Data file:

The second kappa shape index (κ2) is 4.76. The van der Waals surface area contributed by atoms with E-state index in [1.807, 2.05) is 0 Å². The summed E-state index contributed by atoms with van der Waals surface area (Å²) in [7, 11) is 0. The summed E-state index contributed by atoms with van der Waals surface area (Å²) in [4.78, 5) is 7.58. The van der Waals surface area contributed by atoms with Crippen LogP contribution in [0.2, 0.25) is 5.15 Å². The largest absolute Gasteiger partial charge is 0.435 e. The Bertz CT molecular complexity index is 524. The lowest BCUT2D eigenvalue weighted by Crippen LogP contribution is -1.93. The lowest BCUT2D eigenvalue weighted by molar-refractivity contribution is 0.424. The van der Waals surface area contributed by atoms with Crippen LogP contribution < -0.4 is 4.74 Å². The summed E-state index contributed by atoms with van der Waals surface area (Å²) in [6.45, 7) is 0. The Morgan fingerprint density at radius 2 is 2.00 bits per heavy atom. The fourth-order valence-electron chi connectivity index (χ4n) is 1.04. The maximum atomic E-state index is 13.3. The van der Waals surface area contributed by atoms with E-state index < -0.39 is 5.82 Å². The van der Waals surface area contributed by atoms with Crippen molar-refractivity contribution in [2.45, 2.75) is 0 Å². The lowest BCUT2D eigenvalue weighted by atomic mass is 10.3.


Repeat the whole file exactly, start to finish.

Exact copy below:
The second kappa shape index (κ2) is 4.76. The van der Waals surface area contributed by atoms with E-state index in [1.807, 2.05) is 0 Å². The summed E-state index contributed by atoms with van der Waals surface area (Å²) in [7, 11) is 0. The summed E-state index contributed by atoms with van der Waals surface area (Å²) in [4.78, 5) is 7.58. The van der Waals surface area contributed by atoms with Crippen LogP contribution in [0.2, 0.25) is 5.15 Å². The largest absolute Gasteiger partial charge is 0.435 e. The Bertz CT molecular complexity index is 524. The lowest BCUT2D eigenvalue weighted by Crippen LogP contribution is -1.93. The lowest BCUT2D eigenvalue weighted by molar-refractivity contribution is 0.424. The van der Waals surface area contributed by atoms with Crippen LogP contribution < -0.4 is 4.74 Å². The summed E-state index contributed by atoms with van der Waals surface area (Å²) in [6.45, 7) is 0. The Morgan fingerprint density at radius 2 is 2.00 bits per heavy atom. The fourth-order valence-electron chi connectivity index (χ4n) is 1.04. The maximum atomic E-state index is 13.3. The van der Waals surface area contributed by atoms with E-state index < -0.39 is 5.82 Å². The van der Waals surface area contributed by atoms with Crippen molar-refractivity contribution in [2.45, 2.75) is 0 Å². The lowest BCUT2D eigenvalue weighted by atomic mass is 10.3.